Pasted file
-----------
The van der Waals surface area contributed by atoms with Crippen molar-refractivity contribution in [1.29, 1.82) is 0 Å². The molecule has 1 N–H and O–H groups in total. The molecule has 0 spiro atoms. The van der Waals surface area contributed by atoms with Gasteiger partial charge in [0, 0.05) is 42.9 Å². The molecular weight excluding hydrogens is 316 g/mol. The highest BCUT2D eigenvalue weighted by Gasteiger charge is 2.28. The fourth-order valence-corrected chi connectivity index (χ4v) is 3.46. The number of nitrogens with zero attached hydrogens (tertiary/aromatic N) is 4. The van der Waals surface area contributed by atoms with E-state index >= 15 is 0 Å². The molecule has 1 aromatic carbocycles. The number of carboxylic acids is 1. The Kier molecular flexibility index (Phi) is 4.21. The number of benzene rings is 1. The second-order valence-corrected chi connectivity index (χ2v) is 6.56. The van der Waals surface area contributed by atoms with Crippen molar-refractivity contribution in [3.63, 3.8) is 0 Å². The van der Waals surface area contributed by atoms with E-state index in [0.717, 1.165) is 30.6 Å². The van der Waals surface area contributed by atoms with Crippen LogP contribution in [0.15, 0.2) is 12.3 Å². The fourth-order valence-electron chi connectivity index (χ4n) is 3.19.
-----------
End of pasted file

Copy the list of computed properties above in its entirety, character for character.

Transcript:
The van der Waals surface area contributed by atoms with Crippen molar-refractivity contribution in [1.29, 1.82) is 0 Å². The molecule has 1 N–H and O–H groups in total. The molecule has 0 spiro atoms. The van der Waals surface area contributed by atoms with Gasteiger partial charge in [0, 0.05) is 42.9 Å². The molecular weight excluding hydrogens is 316 g/mol. The highest BCUT2D eigenvalue weighted by Gasteiger charge is 2.28. The fourth-order valence-corrected chi connectivity index (χ4v) is 3.46. The number of nitrogens with zero attached hydrogens (tertiary/aromatic N) is 4. The van der Waals surface area contributed by atoms with E-state index >= 15 is 0 Å². The molecule has 1 aromatic carbocycles. The number of carboxylic acids is 1. The Kier molecular flexibility index (Phi) is 4.21. The number of benzene rings is 1. The second-order valence-corrected chi connectivity index (χ2v) is 6.56. The van der Waals surface area contributed by atoms with Crippen molar-refractivity contribution in [3.63, 3.8) is 0 Å². The van der Waals surface area contributed by atoms with E-state index in [0.717, 1.165) is 30.6 Å². The van der Waals surface area contributed by atoms with Crippen LogP contribution in [0.15, 0.2) is 12.3 Å². The fourth-order valence-electron chi connectivity index (χ4n) is 3.19.